After his first day, Grayson came home sharing that he was afraid of the school cafeteria and that he didn’t want to go back. It was too loud. There were too many people. VERY rational fears for a 4 year old. The next morning this turned into him not wanting to go to school. He was visibly terrified. I walked him in, peeling his tiny fingers from the doorframe and dragged him into the class. Thankfully a little friend asked him to play and off he went. He was okay, but I worried all day. When I picked him up at the end of day two he was happy. All was good. My mama heart felt relieved. That is until the morning of day three. On this morning my husband was going to bring Grayson in because I was supposed to take Max to fish school. Grayson was crying that he didn't want to go again. I left for the ferry and was hoping Ryan would be okay to handle it. Then I got a call while we were on the boat. Grayson wouldn’t go into the classroom and was screaming in the parking lot. My husband was frustrated and wanted me to talk to him. “I’m literally on a boat in the middle of the water. There’s nothing I can do Ryan!” The phone call didn’t end well. That afternoon I emailed the teacher to check in. She told me Grayson was sad for about five minutes and then was good. He was having a great day. Pick up was normal. He was happy again. I was tired.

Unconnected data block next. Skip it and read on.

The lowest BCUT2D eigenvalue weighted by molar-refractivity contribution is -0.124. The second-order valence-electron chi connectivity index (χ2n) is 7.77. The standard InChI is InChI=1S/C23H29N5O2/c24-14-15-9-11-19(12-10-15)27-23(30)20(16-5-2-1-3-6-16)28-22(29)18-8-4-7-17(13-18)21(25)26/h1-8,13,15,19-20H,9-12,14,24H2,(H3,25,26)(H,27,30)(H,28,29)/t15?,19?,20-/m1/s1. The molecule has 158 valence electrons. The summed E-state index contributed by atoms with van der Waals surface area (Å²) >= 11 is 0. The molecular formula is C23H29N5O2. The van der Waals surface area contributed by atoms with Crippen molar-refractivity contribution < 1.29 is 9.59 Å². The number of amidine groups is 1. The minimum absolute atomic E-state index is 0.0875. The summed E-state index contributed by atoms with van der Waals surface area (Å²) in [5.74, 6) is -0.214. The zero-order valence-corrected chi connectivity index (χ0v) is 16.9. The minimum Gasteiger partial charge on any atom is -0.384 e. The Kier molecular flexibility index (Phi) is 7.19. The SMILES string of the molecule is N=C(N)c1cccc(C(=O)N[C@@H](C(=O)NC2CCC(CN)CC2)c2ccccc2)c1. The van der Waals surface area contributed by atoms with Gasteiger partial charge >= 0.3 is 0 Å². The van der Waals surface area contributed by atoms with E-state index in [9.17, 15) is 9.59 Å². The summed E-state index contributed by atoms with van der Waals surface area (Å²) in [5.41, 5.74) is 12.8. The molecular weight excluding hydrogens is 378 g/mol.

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On the morning of day 4 I gave Grayson a tiny, smooth rock. On the rock I drew a very small heart. This is a worry rock, I told him. When you feel worried, rub the rock. Its magic will take in all the worries from your body and hold them tightly so that you can feel better. Keep the rock in your pocket so it stays safe. Don’t let anyone else see it. His tiny hand grabbed the rock and with those big, nervous eyes he said OK. We walked hand in hand to school.

“Do you think your teacher likes the Greatest Showman? Do you think that today you will read a story? He didn’t answer or look at me. “Do you know that Mommy worries too?” He finally looked up. Do you have a worry rock Mom, he asked? Yes, I said. Yes I do. Even Moms worry I told him, but we do the best that we can, because that’s all we can do. And every day we figure things out and it gets a little bit easier. “That makes sense,” he said.

Maggie was doing the best she could do. So am I. And so are you. We can make our lists but they don’t always win. And I’m going to go ahead and say that’s okay. Some weeks are for checking things off and some are for holding little hands tightly. No one has it all figured out. Behind every perfect picture is a worry, a stress, a fear or a very tired person. It’s important to remember that when you feel like you can’t keep up, when your lists are too long or when you are just plain exhausted and can’t try any harder…. that we can’t do it all. We aren’t supposed to. That stuff is for story book super heroes and this my friends is real life. All that other stuff can wait. Walk outside. Find a rock. Draw a tiny heart on it and put it in your pocket. Hold it when you need to. We are never too old, too busy, too clever or too cool for what matters the most. Our loved ones.